Josef Stefan

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The following article is from The Great Soviet Encyclopedia (1979). It might be outdated or ideologically biased.

Stefan, Josef


Born Mar. 24,1835, in St. Peter, near the city of Klagenfurt; died Jan. 7, 1893, in Vienna. Austrian physicist. Member of the Vienna Academy of Sciences (1865).

Stefan studied at the University of Vienna from 1853 to 1858. He became an instructor in a private Realschule in Vienna in 1858 and a professor at the University of Vienna in 1863.

In 1879, Stefan showed experimentally that the energy radiated by a heated body is proportional to the fourth power of the body’s absolute temperature (the Stefan-Boltzmann law). Stefan also worked in such areas as optics, the physics of heat, capillarity, diffusion, and electromagnetic phenomena.


Suess, E. “Mit Nekrologen und Porträts von: I. Stefan.” Almanachder kaiserlichen Akademie der Wissenschaften, 1893, vol. 43, pp. 252–57.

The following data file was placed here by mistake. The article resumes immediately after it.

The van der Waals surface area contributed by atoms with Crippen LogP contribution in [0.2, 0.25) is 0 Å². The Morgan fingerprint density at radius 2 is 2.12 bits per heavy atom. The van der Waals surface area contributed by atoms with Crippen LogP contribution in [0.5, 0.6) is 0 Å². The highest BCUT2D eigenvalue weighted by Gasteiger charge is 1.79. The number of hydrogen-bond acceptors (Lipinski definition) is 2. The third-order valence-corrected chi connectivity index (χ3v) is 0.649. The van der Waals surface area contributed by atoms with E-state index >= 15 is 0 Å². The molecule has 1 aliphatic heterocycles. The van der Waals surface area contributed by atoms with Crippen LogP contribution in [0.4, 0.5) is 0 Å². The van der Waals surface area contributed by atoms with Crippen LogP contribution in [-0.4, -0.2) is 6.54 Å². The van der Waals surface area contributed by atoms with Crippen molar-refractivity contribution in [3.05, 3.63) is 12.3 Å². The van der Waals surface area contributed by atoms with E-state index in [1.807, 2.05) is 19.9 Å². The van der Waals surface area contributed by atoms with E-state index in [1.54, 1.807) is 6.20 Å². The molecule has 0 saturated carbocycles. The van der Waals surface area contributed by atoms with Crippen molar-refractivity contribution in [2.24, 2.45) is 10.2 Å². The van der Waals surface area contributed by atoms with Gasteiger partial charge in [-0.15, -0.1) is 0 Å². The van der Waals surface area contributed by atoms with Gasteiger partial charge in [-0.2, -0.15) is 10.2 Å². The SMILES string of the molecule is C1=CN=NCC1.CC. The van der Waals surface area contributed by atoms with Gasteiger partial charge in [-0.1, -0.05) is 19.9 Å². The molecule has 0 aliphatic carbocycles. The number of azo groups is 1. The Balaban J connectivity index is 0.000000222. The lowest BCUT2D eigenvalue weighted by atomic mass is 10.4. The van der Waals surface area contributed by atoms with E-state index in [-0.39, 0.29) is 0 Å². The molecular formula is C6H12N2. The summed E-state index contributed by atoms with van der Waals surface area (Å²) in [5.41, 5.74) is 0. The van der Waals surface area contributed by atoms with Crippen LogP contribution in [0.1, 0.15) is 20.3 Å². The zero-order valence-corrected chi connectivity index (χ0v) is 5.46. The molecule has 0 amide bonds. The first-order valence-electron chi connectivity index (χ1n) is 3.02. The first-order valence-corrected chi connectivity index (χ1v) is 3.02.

The Great Soviet Encyclopedia, 3rd Edition (1970-1979). © 2010 The Gale Group, Inc. All rights reserved.
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AAAI gratefully acknowledges the generous contributions of AI Journal, the Josef Stefan Institute and, all of which made this competition possible.
From 1961 to 1978 he served as the head of the Digital Engineering Department and from 1968 to 1978 also as a head of Electronics division of Josef Stefan Institute.
An Austrian physicist, Josef Stefan (1835-1893), was particularly interested in how hot bodies cooled and, therefore, in how much radiation they emitted.